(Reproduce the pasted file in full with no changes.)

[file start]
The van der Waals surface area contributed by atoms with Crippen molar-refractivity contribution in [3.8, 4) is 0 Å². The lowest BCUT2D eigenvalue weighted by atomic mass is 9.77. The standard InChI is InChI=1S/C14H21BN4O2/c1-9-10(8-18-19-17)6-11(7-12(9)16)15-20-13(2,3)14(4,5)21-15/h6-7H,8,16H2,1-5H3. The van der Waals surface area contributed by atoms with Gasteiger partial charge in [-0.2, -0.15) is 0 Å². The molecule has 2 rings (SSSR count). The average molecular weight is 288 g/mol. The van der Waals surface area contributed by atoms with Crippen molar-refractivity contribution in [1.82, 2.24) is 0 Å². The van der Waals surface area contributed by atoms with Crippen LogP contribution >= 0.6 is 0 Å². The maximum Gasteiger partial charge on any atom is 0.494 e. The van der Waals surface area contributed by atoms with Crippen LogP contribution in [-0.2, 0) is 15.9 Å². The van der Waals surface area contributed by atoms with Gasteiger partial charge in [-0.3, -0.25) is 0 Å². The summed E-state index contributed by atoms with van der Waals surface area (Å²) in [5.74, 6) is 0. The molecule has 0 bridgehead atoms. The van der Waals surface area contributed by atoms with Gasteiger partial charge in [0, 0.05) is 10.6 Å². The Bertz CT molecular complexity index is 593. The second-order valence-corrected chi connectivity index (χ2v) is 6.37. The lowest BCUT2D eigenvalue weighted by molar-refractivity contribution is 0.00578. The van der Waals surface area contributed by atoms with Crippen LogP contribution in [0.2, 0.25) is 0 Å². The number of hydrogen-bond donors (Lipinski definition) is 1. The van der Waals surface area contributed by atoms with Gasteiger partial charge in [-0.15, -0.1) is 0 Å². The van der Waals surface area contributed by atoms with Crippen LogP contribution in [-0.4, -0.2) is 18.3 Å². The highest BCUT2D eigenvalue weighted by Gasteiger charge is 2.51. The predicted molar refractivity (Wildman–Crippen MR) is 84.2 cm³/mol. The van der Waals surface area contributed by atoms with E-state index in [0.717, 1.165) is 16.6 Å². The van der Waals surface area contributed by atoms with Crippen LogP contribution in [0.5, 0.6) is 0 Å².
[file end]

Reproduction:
The van der Waals surface area contributed by atoms with Crippen molar-refractivity contribution in [3.8, 4) is 0 Å². The lowest BCUT2D eigenvalue weighted by atomic mass is 9.77. The standard InChI is InChI=1S/C14H21BN4O2/c1-9-10(8-18-19-17)6-11(7-12(9)16)15-20-13(2,3)14(4,5)21-15/h6-7H,8,16H2,1-5H3. The van der Waals surface area contributed by atoms with Gasteiger partial charge in [-0.2, -0.15) is 0 Å². The molecule has 2 rings (SSSR count). The average molecular weight is 288 g/mol. The van der Waals surface area contributed by atoms with Crippen molar-refractivity contribution in [1.82, 2.24) is 0 Å². The van der Waals surface area contributed by atoms with Crippen LogP contribution >= 0.6 is 0 Å². The maximum Gasteiger partial charge on any atom is 0.494 e. The van der Waals surface area contributed by atoms with Crippen LogP contribution in [-0.2, 0) is 15.9 Å². The van der Waals surface area contributed by atoms with Gasteiger partial charge in [-0.3, -0.25) is 0 Å². The summed E-state index contributed by atoms with van der Waals surface area (Å²) in [5.74, 6) is 0. The molecule has 0 bridgehead atoms. The van der Waals surface area contributed by atoms with Gasteiger partial charge in [0, 0.05) is 10.6 Å². The Bertz CT molecular complexity index is 593. The second-order valence-corrected chi connectivity index (χ2v) is 6.37. The lowest BCUT2D eigenvalue weighted by molar-refractivity contribution is 0.00578. The van der Waals surface area contributed by atoms with Crippen LogP contribution in [0.2, 0.25) is 0 Å². The number of hydrogen-bond donors (Lipinski definition) is 1. The van der Waals surface area contributed by atoms with Gasteiger partial charge in [-0.15, -0.1) is 0 Å². The van der Waals surface area contributed by atoms with Crippen LogP contribution in [-0.4, -0.2) is 18.3 Å². The highest BCUT2D eigenvalue weighted by Gasteiger charge is 2.51. The predicted molar refractivity (Wildman–Crippen MR) is 84.2 cm³/mol. The van der Waals surface area contributed by atoms with E-state index in [0.717, 1.165) is 16.6 Å². The van der Waals surface area contributed by atoms with Crippen LogP contribution in [0.5, 0.6) is 0 Å².